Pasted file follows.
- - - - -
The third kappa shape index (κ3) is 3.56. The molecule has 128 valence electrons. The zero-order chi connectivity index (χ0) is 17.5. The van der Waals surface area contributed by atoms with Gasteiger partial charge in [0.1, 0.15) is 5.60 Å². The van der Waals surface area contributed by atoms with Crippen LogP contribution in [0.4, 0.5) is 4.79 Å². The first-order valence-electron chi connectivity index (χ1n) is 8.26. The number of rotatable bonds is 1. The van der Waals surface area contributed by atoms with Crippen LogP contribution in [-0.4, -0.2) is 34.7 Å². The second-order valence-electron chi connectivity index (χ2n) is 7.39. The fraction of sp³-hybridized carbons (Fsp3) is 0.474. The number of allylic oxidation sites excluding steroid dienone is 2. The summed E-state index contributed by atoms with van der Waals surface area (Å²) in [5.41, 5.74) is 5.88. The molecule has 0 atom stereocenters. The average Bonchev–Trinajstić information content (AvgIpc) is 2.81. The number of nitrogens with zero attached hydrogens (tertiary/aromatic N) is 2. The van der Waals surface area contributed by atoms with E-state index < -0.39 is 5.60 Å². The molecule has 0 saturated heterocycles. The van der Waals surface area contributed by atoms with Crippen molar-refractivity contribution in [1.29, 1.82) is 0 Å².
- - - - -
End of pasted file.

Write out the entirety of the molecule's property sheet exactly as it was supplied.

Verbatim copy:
The third kappa shape index (κ3) is 3.56. The molecule has 128 valence electrons. The zero-order chi connectivity index (χ0) is 17.5. The van der Waals surface area contributed by atoms with Gasteiger partial charge in [0.1, 0.15) is 5.60 Å². The van der Waals surface area contributed by atoms with Crippen LogP contribution in [0.4, 0.5) is 4.79 Å². The first-order valence-electron chi connectivity index (χ1n) is 8.26. The number of rotatable bonds is 1. The van der Waals surface area contributed by atoms with Crippen LogP contribution in [-0.4, -0.2) is 34.7 Å². The second-order valence-electron chi connectivity index (χ2n) is 7.39. The fraction of sp³-hybridized carbons (Fsp3) is 0.474. The number of allylic oxidation sites excluding steroid dienone is 2. The summed E-state index contributed by atoms with van der Waals surface area (Å²) in [5.41, 5.74) is 5.88. The molecule has 0 atom stereocenters. The average Bonchev–Trinajstić information content (AvgIpc) is 2.81. The number of nitrogens with zero attached hydrogens (tertiary/aromatic N) is 2. The van der Waals surface area contributed by atoms with E-state index < -0.39 is 5.60 Å². The molecule has 0 saturated heterocycles. The van der Waals surface area contributed by atoms with Crippen molar-refractivity contribution in [1.29, 1.82) is 0 Å².